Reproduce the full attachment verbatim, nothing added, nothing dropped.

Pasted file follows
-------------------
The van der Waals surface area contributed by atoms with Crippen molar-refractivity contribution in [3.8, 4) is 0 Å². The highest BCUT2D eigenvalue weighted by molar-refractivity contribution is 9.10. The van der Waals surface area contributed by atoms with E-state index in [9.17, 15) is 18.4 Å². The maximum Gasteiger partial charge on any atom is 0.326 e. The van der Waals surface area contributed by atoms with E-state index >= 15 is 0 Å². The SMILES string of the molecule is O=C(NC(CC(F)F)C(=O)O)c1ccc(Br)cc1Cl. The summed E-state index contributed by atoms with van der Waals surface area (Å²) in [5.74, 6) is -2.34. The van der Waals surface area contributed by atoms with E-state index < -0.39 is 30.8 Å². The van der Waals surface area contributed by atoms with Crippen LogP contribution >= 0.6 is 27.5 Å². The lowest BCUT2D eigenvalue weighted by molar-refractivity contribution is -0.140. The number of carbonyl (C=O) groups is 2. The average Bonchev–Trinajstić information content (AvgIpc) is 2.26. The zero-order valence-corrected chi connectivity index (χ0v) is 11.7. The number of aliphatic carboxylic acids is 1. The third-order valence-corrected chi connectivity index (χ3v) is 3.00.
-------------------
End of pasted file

The van der Waals surface area contributed by atoms with Crippen molar-refractivity contribution in [3.8, 4) is 0 Å². The highest BCUT2D eigenvalue weighted by molar-refractivity contribution is 9.10. The van der Waals surface area contributed by atoms with E-state index in [9.17, 15) is 18.4 Å². The maximum Gasteiger partial charge on any atom is 0.326 e. The van der Waals surface area contributed by atoms with E-state index >= 15 is 0 Å². The SMILES string of the molecule is O=C(NC(CC(F)F)C(=O)O)c1ccc(Br)cc1Cl. The summed E-state index contributed by atoms with van der Waals surface area (Å²) in [5.74, 6) is -2.34. The van der Waals surface area contributed by atoms with E-state index < -0.39 is 30.8 Å². The van der Waals surface area contributed by atoms with Crippen LogP contribution >= 0.6 is 27.5 Å². The lowest BCUT2D eigenvalue weighted by molar-refractivity contribution is -0.140. The number of carbonyl (C=O) groups is 2. The average Bonchev–Trinajstić information content (AvgIpc) is 2.26. The zero-order valence-corrected chi connectivity index (χ0v) is 11.7. The number of aliphatic carboxylic acids is 1. The third-order valence-corrected chi connectivity index (χ3v) is 3.00.